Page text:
Books for Writers About Writing

When you’re working on a deadline (even if it’s self-imposed!), suddenly all kinds of things that are related to writing… however remotely… become very, very attractive.  For example, on Sunday, instead of working on the plot outline for the mystery I’m currently working on, I went to see Julie & Julia.  (This counts as writing-related because I read the book and enjoyed it.  Also we own a copy of Mastering the Art of French Cooking. It’s somewhere in the basement, down with all the smelly, mildewy books.)
This week, in lieu of writing, I sent query letters and sample pages to selected agents.  (And by the way, for anyone who may be paying attention, I got a very nice rejection from that reputable agent I blogged about last week… but got a request for 50 pages from another agent, so I’m still at bat.)
And today, I started pondering the concept of writing a thriller… this seems MUCH more interesting than working on the book I’m in the middle of. On my “writing” bookshelf, I have a book about writing thrillers, so I took it off the shelf.
As I looked for the book, I realized… I have a boatload of books about writing.  And they’re all really good ones, because if a book was awful, I donated it to the library book fair.   So here’s a list of books (authors included), in no particular order.
  1. The Writing Group Book (Lisa Rosenthal)
  2. Pen on Fire (Barbara deMarco Barrett)
  3. Spider, Spider, Spin me a Web (Lawrence Block)
  4. Before We Get Started (Bret Lott)
  5. Escaping into the Open (Elizabeth Berg)
  6. Making a Literary Life (Carolyn See)
  7. Lew Hunter’s Screenwriting 434 (Lew Hunter)
  8. Stein on Writing (Sol Stein)
  9. Editors on Editing (Gerald Gross)
  10. The Workshop (Tom Grimes)
  11. Telling Lies for Fun and Profit (Lawrence Block)
  12. The Complete Handbook of Novel Writing (Meg Leder et al)
  13. The Forest for the Trees (Betsy Lerner)
  14. Self-editing for Fiction Writers (Renni Browne and Dave King)
  15. The Criminal Mind (Katherine Ramsland)
  16. The Successful Novelist (David Morrell)
  17. Writing the Novel (Lawrence Block)
  18. Wild Mind Living the Writer’s Life (Natalie Goldberg)
  19. The Book: An Actor’s Guide to Chicago (Performink)
  20. Missing Persons A Writer’s guide to finding hte lost, teh abeducted, and the escaped (Fay Faron)
  21. Immediate Fiction (Jerry Cleaver)\
  22. The Writers’s Idea Book (Jack Heffron)
  23. How to Write a Selling Screenplay (Christopher Keane)
  24. The Plot Thickens: 8 Ways to Bring Fiction to Life (Noah Lukeman)
  25. Writing the Thriller (T. MacDonald Skillman)
  26. Writing the Breakout Novel (Donald Maass)
  27. Writing the Breakout Novel Workbook (Donald Maass)
  28. The First Time I got Paid for It- Writers’ Tales From the Hollywood Trenches (Peter Lefcourt and Laura Shapiro)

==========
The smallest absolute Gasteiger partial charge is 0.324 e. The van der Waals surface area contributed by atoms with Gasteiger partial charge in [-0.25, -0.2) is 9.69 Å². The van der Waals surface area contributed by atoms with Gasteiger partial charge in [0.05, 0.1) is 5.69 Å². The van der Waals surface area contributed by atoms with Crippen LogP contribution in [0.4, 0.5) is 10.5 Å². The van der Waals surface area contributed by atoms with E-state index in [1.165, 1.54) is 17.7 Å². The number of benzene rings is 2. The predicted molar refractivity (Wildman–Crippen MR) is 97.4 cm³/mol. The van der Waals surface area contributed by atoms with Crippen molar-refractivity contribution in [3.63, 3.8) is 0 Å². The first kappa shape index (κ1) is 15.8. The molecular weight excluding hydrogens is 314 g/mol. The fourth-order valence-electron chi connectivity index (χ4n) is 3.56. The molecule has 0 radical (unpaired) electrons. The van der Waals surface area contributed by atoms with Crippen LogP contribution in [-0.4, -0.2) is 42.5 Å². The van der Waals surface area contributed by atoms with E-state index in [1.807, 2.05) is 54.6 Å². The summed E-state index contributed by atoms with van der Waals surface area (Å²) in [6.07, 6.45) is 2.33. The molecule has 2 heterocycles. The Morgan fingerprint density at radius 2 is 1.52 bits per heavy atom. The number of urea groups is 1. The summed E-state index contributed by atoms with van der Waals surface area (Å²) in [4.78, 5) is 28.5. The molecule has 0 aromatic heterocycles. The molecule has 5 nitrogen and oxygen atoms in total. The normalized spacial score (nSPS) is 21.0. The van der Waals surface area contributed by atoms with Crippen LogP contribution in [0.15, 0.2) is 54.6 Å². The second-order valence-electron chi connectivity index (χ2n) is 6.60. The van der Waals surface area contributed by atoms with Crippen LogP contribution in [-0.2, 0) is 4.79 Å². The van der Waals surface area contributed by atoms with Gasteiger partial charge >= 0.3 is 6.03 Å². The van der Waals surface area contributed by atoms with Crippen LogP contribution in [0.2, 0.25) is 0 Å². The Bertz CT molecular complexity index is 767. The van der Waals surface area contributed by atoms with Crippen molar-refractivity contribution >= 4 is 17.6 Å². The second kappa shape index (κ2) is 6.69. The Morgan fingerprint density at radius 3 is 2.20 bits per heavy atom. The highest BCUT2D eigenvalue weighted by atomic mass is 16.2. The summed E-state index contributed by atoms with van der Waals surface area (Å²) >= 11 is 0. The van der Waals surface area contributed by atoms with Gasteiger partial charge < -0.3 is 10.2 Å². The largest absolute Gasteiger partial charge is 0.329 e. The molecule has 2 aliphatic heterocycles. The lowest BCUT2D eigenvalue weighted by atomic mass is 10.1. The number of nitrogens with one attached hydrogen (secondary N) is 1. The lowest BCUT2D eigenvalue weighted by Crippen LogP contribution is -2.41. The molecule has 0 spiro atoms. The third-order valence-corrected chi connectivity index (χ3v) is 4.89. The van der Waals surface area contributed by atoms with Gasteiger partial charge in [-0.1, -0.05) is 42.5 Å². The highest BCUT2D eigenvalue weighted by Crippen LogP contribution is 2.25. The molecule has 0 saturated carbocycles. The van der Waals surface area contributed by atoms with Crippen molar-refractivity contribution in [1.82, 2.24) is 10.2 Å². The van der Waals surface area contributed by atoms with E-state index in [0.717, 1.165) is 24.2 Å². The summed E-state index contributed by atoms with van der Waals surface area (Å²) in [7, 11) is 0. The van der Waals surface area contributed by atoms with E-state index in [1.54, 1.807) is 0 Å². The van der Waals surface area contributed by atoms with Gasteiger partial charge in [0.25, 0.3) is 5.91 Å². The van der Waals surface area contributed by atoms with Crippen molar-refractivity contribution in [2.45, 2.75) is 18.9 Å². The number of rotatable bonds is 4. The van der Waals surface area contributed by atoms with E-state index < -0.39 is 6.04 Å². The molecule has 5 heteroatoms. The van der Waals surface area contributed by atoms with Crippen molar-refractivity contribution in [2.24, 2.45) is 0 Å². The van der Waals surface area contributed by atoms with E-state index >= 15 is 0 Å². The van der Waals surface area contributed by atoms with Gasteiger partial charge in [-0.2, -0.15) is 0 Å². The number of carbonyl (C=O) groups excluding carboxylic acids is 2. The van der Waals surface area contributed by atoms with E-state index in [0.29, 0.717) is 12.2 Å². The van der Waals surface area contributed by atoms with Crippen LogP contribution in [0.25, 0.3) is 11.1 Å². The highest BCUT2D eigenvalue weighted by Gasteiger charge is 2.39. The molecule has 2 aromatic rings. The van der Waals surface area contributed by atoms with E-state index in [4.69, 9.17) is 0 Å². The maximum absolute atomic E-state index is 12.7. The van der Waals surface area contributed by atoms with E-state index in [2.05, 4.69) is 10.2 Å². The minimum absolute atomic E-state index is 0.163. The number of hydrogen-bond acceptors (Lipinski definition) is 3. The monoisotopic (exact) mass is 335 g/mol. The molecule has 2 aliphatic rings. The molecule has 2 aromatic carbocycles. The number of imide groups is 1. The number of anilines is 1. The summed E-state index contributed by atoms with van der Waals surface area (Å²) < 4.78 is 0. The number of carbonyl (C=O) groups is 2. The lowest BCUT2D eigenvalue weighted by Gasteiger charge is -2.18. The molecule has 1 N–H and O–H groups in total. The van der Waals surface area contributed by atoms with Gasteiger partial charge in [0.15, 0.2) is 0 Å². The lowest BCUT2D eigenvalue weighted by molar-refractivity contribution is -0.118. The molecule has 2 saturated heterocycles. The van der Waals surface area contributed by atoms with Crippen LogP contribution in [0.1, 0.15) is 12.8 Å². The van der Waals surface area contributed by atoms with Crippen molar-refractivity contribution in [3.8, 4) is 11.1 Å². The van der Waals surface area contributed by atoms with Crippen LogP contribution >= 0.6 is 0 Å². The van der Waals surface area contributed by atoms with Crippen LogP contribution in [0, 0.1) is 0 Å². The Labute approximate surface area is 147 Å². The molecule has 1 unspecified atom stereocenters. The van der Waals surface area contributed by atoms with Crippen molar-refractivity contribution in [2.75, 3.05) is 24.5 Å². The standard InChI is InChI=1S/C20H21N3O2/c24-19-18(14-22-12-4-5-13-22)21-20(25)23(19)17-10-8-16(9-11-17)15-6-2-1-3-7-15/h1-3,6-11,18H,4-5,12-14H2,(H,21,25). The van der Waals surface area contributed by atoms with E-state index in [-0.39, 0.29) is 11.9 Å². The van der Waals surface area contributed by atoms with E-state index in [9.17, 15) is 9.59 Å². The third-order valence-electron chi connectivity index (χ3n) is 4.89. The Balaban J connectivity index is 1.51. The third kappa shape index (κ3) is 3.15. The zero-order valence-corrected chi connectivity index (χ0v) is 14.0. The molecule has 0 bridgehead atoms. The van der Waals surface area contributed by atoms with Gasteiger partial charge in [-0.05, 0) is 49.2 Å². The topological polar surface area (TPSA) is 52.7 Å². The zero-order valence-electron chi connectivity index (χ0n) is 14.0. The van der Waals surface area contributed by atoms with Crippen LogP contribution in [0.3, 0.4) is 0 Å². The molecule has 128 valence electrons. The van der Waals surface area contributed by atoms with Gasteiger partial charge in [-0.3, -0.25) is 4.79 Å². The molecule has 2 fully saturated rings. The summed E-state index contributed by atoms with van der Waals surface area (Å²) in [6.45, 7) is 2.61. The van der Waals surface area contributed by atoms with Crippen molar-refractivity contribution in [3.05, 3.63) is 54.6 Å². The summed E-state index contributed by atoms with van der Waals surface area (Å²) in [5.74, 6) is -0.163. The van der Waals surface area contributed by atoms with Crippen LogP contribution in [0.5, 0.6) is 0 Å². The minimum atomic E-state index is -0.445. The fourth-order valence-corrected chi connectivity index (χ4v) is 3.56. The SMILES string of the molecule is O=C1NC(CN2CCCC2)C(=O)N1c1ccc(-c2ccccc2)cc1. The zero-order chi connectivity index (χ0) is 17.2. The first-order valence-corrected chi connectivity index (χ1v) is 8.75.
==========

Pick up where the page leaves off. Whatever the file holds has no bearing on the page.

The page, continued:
29. See Jane Write (Sarah Mlynowski and Farrin Jacobs)
  30. Writer’s Market (Writer’s Digest)
  31. Novel and Short Story Writer’s Market (Writer’s Digest)
  32. What Cops Know (Connie Fletcher)
  33. The Insider’s Guide to Getting an Agent (Lori Perkins)
  34. Armed and Dangerous (Gina Gallo)
  35. Screenplay: The Foundations of Screenwriting (Syd Field)
  36. The Crime Scene:  How Forensic Science Works (W. Mark Dale and Wendy S. Becker)

You’ll notice that a number of these provide background information you’ll need if you’re writing mysteries or police procedurals… Gina Gallo’s book is fabulous if your setting is Chicago.  The two books by Don Maass provide a lot of insight and the workbook is particularly helpful if you learn best by doing.  The Actor’s Guide to Chicago is helpful to me because my protagonist is a former professional actress who’s getting back into the biz… so I need to know what she’d do to do that.  Lori Perkins’ book on getting an agent is awfully dog-eared and coffee-splashed, having gotten much use lately.  And I noticed I have three books by Lawrence Block… I think of him as the ultimate professional, love both his funny and his tough books, and saw him on a panel once for the Edgar Week conference.  So buy his books!   One book that’s missing from the list, because it wasn’t on the shelf, is Bird by Bird by Anne Lamott.  (Did I lend this to someone or just set it down somewhere?)  Anne is warm, funny, and real about writing. If you’re just getting started or thinking about writing, this is the book to buy first!

Oh, and if you’re wondering … yes, blogging about writing is an acceptable substitute for writing.

One response to “Books for Writers About Writing

  1. That’s a great list. I’m a big believer in the fact that buying a book about writing is a substitute for actually writing.

    May I suggest “Impro” by Keith Johnstone. It’s not a book about writing at all, but about improvisational theater–apparently abbreviated in the U.K. as impro rather than improv.

    It’s intended for thinking on your feet, rather than putting words on the page. But since both activities are ultimately about Making Things Up, the skills apply equally to both.

    Plus, he’s a fun read.

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